Objectives: The aim of this work is to evaluate the in vitro antioxidant, hypoglycemic, and antiobesity effects of Euphorbia resinifera extracts and investigate the phenolic constituents and the toxicity of these extracts.
Conclusion: These findings show the antioxidant, hypoglycemic, and hyperlipidemic effects of E. resinifera extracts, which should be investigated further to validate their medicinal uses and their pharmaceutical applications.
Euphorbia resinifera or Moroccan mound is a succulent plant species that belongs to the family Euphorbiaceae. It is native to Morocco and can grow up to two feet tall with a spread of about three to four feet wide.
In terms of cold hardiness, Euphorbia resinifera is considered to be marginally cold hardy and can tolerate temperatures down to around 25F for short periods of time. It is therefore best suited to growing in warm or temperate climates in landscape applications. The Moroccan mound makes a great container plant in colder climates. It is a slow-growing plant, so it may take several years to reach its full size.
Euphorbia resinifera latex has been extensively utilized in traditional medicine due to its range of bioactivities. Chromatographic separations on silica gel of ethanol extract of E. resinifera latex led to the development of a new procedure for isolating resiniferatoxin (4) via dried E. resinifera latex and the identification of nine compounds. Among these, catechol (7), protocatechuic acid (8) and 3,4-dihydroxyphenylacetic acid (9), known phenolic compounds, were identified for the first time in E. resinifera latex. Herein we investigated the effects of major compounds of the latex of E. resinifera on the yeast Saccharomyces cerevisiae, on the growth of Aspergillus carbonarius, a widespread fungal contaminant, and on the breast cancer cell line MCF7 as well as on MCF10A normal breast cells. 12-deoxyphorbol-13-isobutyrate-20-acetate (2) had an inhibiting effect on the growth of A. carbonarius, and 7-p-metoxyphenylacetate-3,8,12-triacetate ingol (3) showed a negative effect on yeast cell growth and also a cytotoxic effect on breast cancer cell line MCF7, but not on MCF10A cells. Deglucosyl euphorbioside A (5) and euphorbioside A (6) showed a discoloration effect that was possibly related to mitochondrial functionality in yeast, and also cytotoxicity only on the cancer cell line that was tested. Interestingly, treatment of MCF7 cells with 7-p-metoxyphenylacetate-3,8,12-triacetate ingol (3) and deglucosyl euphorbioside A (5) not only led to a specific cytotoxic effect but also to the increase in the level of intracellular ROS.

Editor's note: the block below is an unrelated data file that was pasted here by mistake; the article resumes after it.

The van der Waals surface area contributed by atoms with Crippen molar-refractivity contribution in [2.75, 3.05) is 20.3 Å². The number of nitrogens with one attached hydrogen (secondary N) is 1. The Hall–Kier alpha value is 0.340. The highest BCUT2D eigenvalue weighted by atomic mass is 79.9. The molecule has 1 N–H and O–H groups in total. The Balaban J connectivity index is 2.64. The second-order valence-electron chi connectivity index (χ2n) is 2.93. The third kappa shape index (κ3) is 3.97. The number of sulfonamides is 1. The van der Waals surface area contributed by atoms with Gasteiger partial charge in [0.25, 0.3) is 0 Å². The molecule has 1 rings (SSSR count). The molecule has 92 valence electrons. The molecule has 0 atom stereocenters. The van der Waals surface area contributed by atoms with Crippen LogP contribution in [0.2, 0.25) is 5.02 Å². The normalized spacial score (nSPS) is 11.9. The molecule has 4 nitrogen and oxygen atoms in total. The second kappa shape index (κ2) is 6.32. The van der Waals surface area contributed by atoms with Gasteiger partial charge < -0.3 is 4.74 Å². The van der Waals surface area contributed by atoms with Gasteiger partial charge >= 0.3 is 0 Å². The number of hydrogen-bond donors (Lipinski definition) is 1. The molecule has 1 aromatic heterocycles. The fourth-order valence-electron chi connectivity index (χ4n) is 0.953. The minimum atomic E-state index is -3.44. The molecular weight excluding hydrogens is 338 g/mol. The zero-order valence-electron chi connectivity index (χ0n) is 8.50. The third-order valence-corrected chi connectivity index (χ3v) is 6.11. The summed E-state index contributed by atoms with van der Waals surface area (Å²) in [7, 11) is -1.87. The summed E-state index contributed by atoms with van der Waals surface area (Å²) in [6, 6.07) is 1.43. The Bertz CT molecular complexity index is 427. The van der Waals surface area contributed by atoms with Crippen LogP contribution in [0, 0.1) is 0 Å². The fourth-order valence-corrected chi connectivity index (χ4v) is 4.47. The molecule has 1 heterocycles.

Synonyms: Euphorbia sansalvador Cultivation: Commonly sold at garden outlet centres they are some of the easiest and care-free Euphorbias to grow, both in pots and in the ground in areas with a mild climate, but they can even be grown indoors. They grow well in a very draining mineral potting substrate, but they aren't picky about soil. During the summer they enjoy average feeding and watering. When dormant, plants are relatively cold tolerant. They will rapidly mound, branch and spread. These are widely adaptable, able to take full sun that helps the plants to keep their compact growth-form, but different clones vary in their tolerance of full sunshine. Propagation: It is propagated by cuttings (It branches enthusiastically and offsets are readily available). If you remove an offset, remember to let it dry for a week or so, letting the wound heal (cuttings planted too soon will easily rot before they can grow roots). It is better to wash the cut to remove the latex. Warning: As with all other Euphorbias when a plant get damaged it exudes a thick white milky sap known as latex. This latex (resin) is poisonous contains some of the most potent irritants known. The very high irritant activity of the latex may be ascribed to resiniferatoxin (A potent toxin). The latex is particularly dangerous for the eyes, skin and mucous membranes. It can produce burning pain in bones. Pains in limbs and paralytic weakness in the joints. Important respiratory and skin symptoms, terrible burning pains. So pay extreme attention not to get any in your eyes or mouth. Cultivated plants must be handled carefully. 59ce067264